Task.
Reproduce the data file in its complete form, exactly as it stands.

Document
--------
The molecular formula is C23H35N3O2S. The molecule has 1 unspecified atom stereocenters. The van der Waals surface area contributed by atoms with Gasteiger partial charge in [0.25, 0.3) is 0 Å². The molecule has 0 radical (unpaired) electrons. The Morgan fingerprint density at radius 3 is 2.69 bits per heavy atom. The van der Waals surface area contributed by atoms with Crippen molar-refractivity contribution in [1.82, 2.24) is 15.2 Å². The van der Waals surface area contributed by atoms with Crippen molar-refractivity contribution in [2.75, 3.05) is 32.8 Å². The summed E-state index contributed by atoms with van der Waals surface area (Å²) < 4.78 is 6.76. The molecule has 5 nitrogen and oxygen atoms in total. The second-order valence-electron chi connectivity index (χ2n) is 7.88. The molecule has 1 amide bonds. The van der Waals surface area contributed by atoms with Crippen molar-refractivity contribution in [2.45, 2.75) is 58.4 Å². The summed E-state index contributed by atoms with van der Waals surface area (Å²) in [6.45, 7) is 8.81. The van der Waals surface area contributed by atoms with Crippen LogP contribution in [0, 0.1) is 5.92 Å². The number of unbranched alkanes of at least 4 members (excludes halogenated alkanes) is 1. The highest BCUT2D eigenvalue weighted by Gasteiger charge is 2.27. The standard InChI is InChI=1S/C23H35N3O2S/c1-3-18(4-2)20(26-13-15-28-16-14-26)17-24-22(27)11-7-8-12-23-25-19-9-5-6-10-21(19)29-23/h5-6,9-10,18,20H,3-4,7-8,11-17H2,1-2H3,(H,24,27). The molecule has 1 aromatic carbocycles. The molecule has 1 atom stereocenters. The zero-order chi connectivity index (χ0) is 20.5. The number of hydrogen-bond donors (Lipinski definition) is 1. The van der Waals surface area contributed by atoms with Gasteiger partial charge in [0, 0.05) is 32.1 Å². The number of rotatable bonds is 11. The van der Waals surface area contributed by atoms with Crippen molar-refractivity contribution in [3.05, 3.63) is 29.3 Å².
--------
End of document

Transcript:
The molecular formula is C23H35N3O2S. The molecule has 1 unspecified atom stereocenters. The van der Waals surface area contributed by atoms with Gasteiger partial charge in [0.25, 0.3) is 0 Å². The molecule has 0 radical (unpaired) electrons. The Morgan fingerprint density at radius 3 is 2.69 bits per heavy atom. The van der Waals surface area contributed by atoms with Crippen molar-refractivity contribution in [1.82, 2.24) is 15.2 Å². The van der Waals surface area contributed by atoms with Crippen molar-refractivity contribution in [2.75, 3.05) is 32.8 Å². The summed E-state index contributed by atoms with van der Waals surface area (Å²) < 4.78 is 6.76. The molecule has 5 nitrogen and oxygen atoms in total. The second-order valence-electron chi connectivity index (χ2n) is 7.88. The molecule has 1 amide bonds. The van der Waals surface area contributed by atoms with Crippen molar-refractivity contribution in [2.45, 2.75) is 58.4 Å². The summed E-state index contributed by atoms with van der Waals surface area (Å²) in [6.45, 7) is 8.81. The van der Waals surface area contributed by atoms with Crippen LogP contribution in [0, 0.1) is 5.92 Å². The number of unbranched alkanes of at least 4 members (excludes halogenated alkanes) is 1. The highest BCUT2D eigenvalue weighted by Gasteiger charge is 2.27. The standard InChI is InChI=1S/C23H35N3O2S/c1-3-18(4-2)20(26-13-15-28-16-14-26)17-24-22(27)11-7-8-12-23-25-19-9-5-6-10-21(19)29-23/h5-6,9-10,18,20H,3-4,7-8,11-17H2,1-2H3,(H,24,27). The molecule has 1 aromatic carbocycles. The molecule has 1 atom stereocenters. The zero-order chi connectivity index (χ0) is 20.5. The number of hydrogen-bond donors (Lipinski definition) is 1. The van der Waals surface area contributed by atoms with Gasteiger partial charge in [0, 0.05) is 32.1 Å². The number of rotatable bonds is 11. The van der Waals surface area contributed by atoms with Crippen molar-refractivity contribution in [3.05, 3.63) is 29.3 Å².